Gastrointestinal Multiplex Real-time PCR Panel

The GI pathogen multiplex molecular assay is a multiplex real-time PCR test, able to detect 19 stool bacterial, viral and parasitic pathogens, including: Salmonella species, Shigella/ Enteroinvasive Escherichia coli, Shiga-toxin producing E.coli (STEC), Enteropathogenic E.coli,  Enterotoxigenic E. coli, Enteroaggregative E. coli, Campylobacter species, pathogenic Yersinia enterocolitica, toxin gene carrying Clostridiodes difficile, Rotavirus, Norovirus, Human Adenoviruses, Sapovirus, Astrovirus, Giardia sp., Cryptosporidium sp., Dientamoeba fragilis, Entamoeba histolytica.

 

The assay is a laboratory developed test by PHML.  Its performance characteristics has been verified according to the accreditation requirements.

 

Useful For

Detection of common infectious diarrhea pathogens in inpatient and outpatient settings.

 

Indications for Testing

All patients with a history of non-formed stool that is assumed to be caused by the bacterial, viral, or parasitic agents; especially if the duration is > 7days, with certain warning signs and risk factors such as fever, bloody diarrhea, dysentery, severe abdominal pain, dehydration, and immunocompromised state.

 

Limits of the Testing

As with all laboratory test interpretation, it is important to interpret in the clinical context.

As this is an assay utilizing a molecular detection technique; the panel will only determine the presence of DNA/RNA of the pathogen. This test is NOT a test of cure, nor a test for viability of the pathogens.

The assay includes the pathogens limited as in the list above. It does not test for all potential infectious agents of diarrheal disease. A negative result will not completely rule out infection in patients with a high pretest probability for gastrointestinal infection.

 

Testing Algorithm

If toxigenic C. difficile DNA is detected, toxin testing will be performed automatically. 1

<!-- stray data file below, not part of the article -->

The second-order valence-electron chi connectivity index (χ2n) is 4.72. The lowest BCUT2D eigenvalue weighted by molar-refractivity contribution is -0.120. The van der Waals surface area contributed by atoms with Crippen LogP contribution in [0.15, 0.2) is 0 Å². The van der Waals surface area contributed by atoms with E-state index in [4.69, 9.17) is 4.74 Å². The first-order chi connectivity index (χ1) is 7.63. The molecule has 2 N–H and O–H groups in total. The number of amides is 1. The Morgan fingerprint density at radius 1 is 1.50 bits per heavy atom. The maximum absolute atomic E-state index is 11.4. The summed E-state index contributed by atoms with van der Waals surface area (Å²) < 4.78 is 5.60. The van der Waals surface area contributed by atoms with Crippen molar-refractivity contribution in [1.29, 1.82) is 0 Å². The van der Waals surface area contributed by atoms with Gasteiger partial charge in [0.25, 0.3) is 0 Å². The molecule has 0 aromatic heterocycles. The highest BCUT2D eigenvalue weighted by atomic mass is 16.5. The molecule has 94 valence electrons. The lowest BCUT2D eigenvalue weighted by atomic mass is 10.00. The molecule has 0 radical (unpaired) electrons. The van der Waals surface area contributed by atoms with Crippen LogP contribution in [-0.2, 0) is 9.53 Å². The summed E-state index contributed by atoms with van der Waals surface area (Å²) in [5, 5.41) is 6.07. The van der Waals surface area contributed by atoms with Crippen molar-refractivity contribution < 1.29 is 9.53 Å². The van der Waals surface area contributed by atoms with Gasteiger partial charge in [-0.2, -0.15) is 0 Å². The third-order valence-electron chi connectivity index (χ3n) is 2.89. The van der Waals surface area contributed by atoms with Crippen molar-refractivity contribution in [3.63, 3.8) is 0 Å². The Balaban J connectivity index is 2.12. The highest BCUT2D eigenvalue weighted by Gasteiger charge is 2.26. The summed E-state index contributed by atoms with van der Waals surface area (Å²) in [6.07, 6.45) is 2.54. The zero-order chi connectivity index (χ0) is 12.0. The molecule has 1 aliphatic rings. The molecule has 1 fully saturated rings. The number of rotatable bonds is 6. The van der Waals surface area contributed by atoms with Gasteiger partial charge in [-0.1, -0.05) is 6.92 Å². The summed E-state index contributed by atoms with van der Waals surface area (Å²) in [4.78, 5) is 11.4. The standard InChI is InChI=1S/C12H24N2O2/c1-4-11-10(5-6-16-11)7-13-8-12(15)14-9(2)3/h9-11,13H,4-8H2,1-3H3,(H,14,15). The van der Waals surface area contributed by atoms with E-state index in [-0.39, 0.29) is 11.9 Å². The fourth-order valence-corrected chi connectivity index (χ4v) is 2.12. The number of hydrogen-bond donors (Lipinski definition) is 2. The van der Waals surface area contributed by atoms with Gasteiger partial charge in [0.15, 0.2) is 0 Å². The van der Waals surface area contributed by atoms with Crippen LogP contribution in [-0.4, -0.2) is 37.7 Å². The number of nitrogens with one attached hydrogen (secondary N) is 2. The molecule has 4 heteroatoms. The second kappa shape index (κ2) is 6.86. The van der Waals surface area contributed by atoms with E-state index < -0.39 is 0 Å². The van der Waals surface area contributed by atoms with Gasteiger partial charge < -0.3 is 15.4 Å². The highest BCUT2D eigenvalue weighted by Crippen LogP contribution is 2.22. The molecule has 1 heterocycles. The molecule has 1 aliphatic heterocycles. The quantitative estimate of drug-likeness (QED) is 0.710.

Special Instructions and Forms

Not Applicable

 

Method Name

Multiplex Real-time Polymerase Chain Reaction (RT-qPCR)

 

Reporting Name

Gastrointestinal Pathogen;PCR

 

Ordering Mnemonic

GIPP

 

Aliases

Stool testing

Enteric testing

Stool Culture

STEC

Salmonella

Campylobacter

Norovirus

Sapovirus

Astrovirus

Rotavirus

Shigella

Diarrheagenic E. coli

E. coli

Traveler’s diarrhea

Gastroenteritis

Giardia

Cryptosporidium

E. histolytica

D. fragilis

Specimen Required

 

Specimen Minimum Quantity Room Temperature Refrigerated Frozen
Non-formed Stool in Cary Blair or Enteric Transport media1 0.5 ml of stool No Yes2 Yes3
Non-formed stool in sterile cup (not recommended)4 0.5 ml of stool No Yes2 Yes3

1.       Transport media is available through the NL PHML, order through this website

2.       Refrigerate specimen if it WILL be delivered to the NL PHML within 72 hours

3.       Freeze specimen immediately if transport to the NL PHML is going to be greater or equal to 72 hours

4.       NOT RECOMMENDED.  Submitting specimen in sterile cup will reduce viability if reflex bacterial cultures are required for antibiotic susceptibility and surveillance.

 

Reject Due To

Patient previously tested positive within 7 days

Patient previously tested negative twice within 7 days

Specimen arrived at room temperature

Specimen not labeled

Duplicate specimens collected on the same day

Specimen container over filled

Quantity not sufficient for assay

Specimen received in other transport media

Clinical Information

Infectious Diarrhea pathogens can be transmitted in many ways including food and water consumption, contact with fomites, and even droplet ingestion (see chart below).  Additionally, toxigenic C. difficile may be present in a carrier state and the patient’s gastrointestinal flora was disrupted causing C. difficile infection (CDI).  Most commonly this is caused by antibiotics killing off ‘good flora’, however immunosuppression, gastrointestinal surgery and other disturbances can increase risk of CDI.

 

Chart of the Pathogens of the Gastrointestinal Multiplex Real-time PCR Panel

Pathogen
Shigella/EIEC Risks/Transmission: Direct person-person, contaminated food/water, oro-genital/oro-anal contact, travel to endemic area
Incubation Period: 1 to 7 days (Shigella) & 2-48 hours (EIEC)
Symptoms: Watery diarrhea, bloody/mucoid diarrhea, fever, abdominal pain/cramping, dehydration
EHEC/STEC Risks/Transmission: Undercooked beef, contaminated produce, drinking/recreational water, person-person contact, petting-zoos
Incubation Period: 1 to 9 days
Symptoms: Severe abdominal pain, bloody diarrhea, fever uncommon, may be complicated by Thrombotic Thrombocytopenic Purpura and Hemolytic-Uremic Syndrome (TTP-HUS)